In art, we can train ourselves to think in ways that in life would be unacceptable, and ultimately when we are adamant about realism and believability, we may just be expressing our own judgmentalism and lack of “openness” more than making a valid criticism of the work. As David Foster Wallace noted, ‘it’s very hard to talk about people’s relationship with any kind of God, in any book later than like Dostoyevsky […] Plausibly realistic characters don’t sit around talking about this stuff.’⁵ There’s truth to what Wallace is saying — certainly fewer people may do it compared to the past — but sitting around talking about God and philosophy is pretty much all me and my friends do whenever we get together. Perhaps that makes us unrealistic people, but at least we prove that people like us aren’t impossible. Would a story about people like us be unacceptable? Given the regime of “believability,” it would seem so, suggesting that modern literature, in the name of realism, might be missing the real world.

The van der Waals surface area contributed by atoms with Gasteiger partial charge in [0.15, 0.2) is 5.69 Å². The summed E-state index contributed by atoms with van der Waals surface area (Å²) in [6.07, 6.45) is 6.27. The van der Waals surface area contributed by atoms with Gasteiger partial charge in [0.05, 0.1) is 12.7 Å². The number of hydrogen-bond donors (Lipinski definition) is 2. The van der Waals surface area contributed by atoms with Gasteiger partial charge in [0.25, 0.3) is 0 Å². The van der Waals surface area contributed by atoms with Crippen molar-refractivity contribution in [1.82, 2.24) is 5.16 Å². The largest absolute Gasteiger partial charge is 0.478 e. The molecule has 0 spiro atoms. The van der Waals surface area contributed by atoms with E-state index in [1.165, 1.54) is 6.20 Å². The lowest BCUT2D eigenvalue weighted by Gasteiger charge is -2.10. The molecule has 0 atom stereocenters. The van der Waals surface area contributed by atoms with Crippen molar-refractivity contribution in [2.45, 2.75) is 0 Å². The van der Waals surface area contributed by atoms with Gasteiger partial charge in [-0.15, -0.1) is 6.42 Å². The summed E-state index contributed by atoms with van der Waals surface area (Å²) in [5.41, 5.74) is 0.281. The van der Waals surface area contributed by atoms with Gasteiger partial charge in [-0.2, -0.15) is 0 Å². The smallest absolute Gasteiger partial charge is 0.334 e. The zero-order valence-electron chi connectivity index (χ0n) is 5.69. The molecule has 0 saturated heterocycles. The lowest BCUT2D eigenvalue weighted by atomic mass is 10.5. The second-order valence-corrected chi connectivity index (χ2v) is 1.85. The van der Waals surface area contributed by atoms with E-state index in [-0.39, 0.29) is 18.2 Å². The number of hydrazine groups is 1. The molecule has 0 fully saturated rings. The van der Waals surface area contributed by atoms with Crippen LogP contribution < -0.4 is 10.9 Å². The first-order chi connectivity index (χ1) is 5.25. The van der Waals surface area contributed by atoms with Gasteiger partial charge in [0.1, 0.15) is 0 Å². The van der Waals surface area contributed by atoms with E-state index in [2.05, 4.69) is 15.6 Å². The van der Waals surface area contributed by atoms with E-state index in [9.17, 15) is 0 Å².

It strikes me that we feel free to say things about characters in art that we would never dream of saying about real people, statements we perhaps let slip by because fictional characters aren’t real (though do note there was a time when blacks weren’t considered “real people”). Without blinking, we’ll call a woman who likes working as a plumber “implausible” while simultaneously demanding more gender diversity in the construction industry. Perhaps this example no longer stands, but the overall point remains: realism is often just a reflection of our age, preferences, and subjective principles (which doesn’t mean they are automatically wrong, but it does mean we should be self-skeptical).⁶ Ultimately, what we call “realism” can be more an expression of our subjectivity (which hides itself in the act), which though perhaps correct sometimes, risks priming us to think and judge in problematic ways. How we are “toward” art may in fact contribute to how we are “toward” others and the world in general, and if we thoughtlessly discriminate toward fictional people, so habituated, we may be more likely to thoughtlessly discriminate toward real ones.